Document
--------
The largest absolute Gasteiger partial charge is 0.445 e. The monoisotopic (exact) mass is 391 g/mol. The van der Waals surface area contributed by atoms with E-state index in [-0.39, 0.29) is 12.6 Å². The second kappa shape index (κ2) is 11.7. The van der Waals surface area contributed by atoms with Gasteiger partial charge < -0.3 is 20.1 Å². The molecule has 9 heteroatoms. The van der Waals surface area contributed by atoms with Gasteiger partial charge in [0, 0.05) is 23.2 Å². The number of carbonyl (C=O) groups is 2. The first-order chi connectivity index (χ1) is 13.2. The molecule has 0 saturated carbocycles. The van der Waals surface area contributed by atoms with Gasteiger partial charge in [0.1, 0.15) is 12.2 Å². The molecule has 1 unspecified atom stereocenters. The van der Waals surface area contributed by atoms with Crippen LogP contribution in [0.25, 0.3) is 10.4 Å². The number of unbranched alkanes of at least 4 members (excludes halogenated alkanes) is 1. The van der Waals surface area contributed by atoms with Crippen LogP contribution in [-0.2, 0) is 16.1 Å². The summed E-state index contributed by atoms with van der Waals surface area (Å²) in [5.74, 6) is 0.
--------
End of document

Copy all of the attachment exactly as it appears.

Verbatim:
The largest absolute Gasteiger partial charge is 0.445 e. The monoisotopic (exact) mass is 391 g/mol. The van der Waals surface area contributed by atoms with E-state index in [-0.39, 0.29) is 12.6 Å². The second kappa shape index (κ2) is 11.7. The van der Waals surface area contributed by atoms with Gasteiger partial charge < -0.3 is 20.1 Å². The molecule has 9 heteroatoms. The van der Waals surface area contributed by atoms with Gasteiger partial charge in [0, 0.05) is 23.2 Å². The number of carbonyl (C=O) groups is 2. The first-order chi connectivity index (χ1) is 13.2. The molecule has 0 saturated carbocycles. The van der Waals surface area contributed by atoms with Gasteiger partial charge in [0.1, 0.15) is 12.2 Å². The molecule has 1 unspecified atom stereocenters. The van der Waals surface area contributed by atoms with Crippen LogP contribution in [0.25, 0.3) is 10.4 Å². The number of unbranched alkanes of at least 4 members (excludes halogenated alkanes) is 1. The van der Waals surface area contributed by atoms with Crippen LogP contribution in [-0.2, 0) is 16.1 Å². The summed E-state index contributed by atoms with van der Waals surface area (Å²) in [5.74, 6) is 0.